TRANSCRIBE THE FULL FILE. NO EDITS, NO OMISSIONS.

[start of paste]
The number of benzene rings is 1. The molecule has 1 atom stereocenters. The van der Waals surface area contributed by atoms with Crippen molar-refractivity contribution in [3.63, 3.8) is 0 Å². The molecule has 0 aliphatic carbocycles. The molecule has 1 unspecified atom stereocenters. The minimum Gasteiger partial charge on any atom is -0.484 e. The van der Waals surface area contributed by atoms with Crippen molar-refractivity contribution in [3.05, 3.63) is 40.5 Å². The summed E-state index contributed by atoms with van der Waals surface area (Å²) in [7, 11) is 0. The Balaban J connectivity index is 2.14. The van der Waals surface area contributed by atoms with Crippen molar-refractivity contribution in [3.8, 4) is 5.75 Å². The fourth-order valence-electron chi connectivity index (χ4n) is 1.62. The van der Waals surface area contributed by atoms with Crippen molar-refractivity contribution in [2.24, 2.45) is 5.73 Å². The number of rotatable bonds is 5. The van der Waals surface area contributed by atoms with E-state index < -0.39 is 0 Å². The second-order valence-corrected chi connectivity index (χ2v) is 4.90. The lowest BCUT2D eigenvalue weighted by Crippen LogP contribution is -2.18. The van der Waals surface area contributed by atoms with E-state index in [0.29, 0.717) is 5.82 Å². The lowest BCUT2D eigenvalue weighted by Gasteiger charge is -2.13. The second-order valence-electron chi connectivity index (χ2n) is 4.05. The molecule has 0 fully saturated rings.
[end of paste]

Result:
The number of benzene rings is 1. The molecule has 1 atom stereocenters. The van der Waals surface area contributed by atoms with Crippen molar-refractivity contribution in [3.63, 3.8) is 0 Å². The molecule has 0 aliphatic carbocycles. The molecule has 1 unspecified atom stereocenters. The minimum Gasteiger partial charge on any atom is -0.484 e. The van der Waals surface area contributed by atoms with Crippen molar-refractivity contribution in [3.05, 3.63) is 40.5 Å². The summed E-state index contributed by atoms with van der Waals surface area (Å²) in [7, 11) is 0. The Balaban J connectivity index is 2.14. The van der Waals surface area contributed by atoms with Crippen molar-refractivity contribution in [3.8, 4) is 5.75 Å². The fourth-order valence-electron chi connectivity index (χ4n) is 1.62. The van der Waals surface area contributed by atoms with Crippen molar-refractivity contribution in [2.24, 2.45) is 5.73 Å². The number of rotatable bonds is 5. The van der Waals surface area contributed by atoms with E-state index < -0.39 is 0 Å². The second-order valence-corrected chi connectivity index (χ2v) is 4.90. The lowest BCUT2D eigenvalue weighted by Crippen LogP contribution is -2.18. The van der Waals surface area contributed by atoms with E-state index in [0.29, 0.717) is 5.82 Å². The lowest BCUT2D eigenvalue weighted by Gasteiger charge is -2.13. The second-order valence-electron chi connectivity index (χ2n) is 4.05. The molecule has 0 fully saturated rings.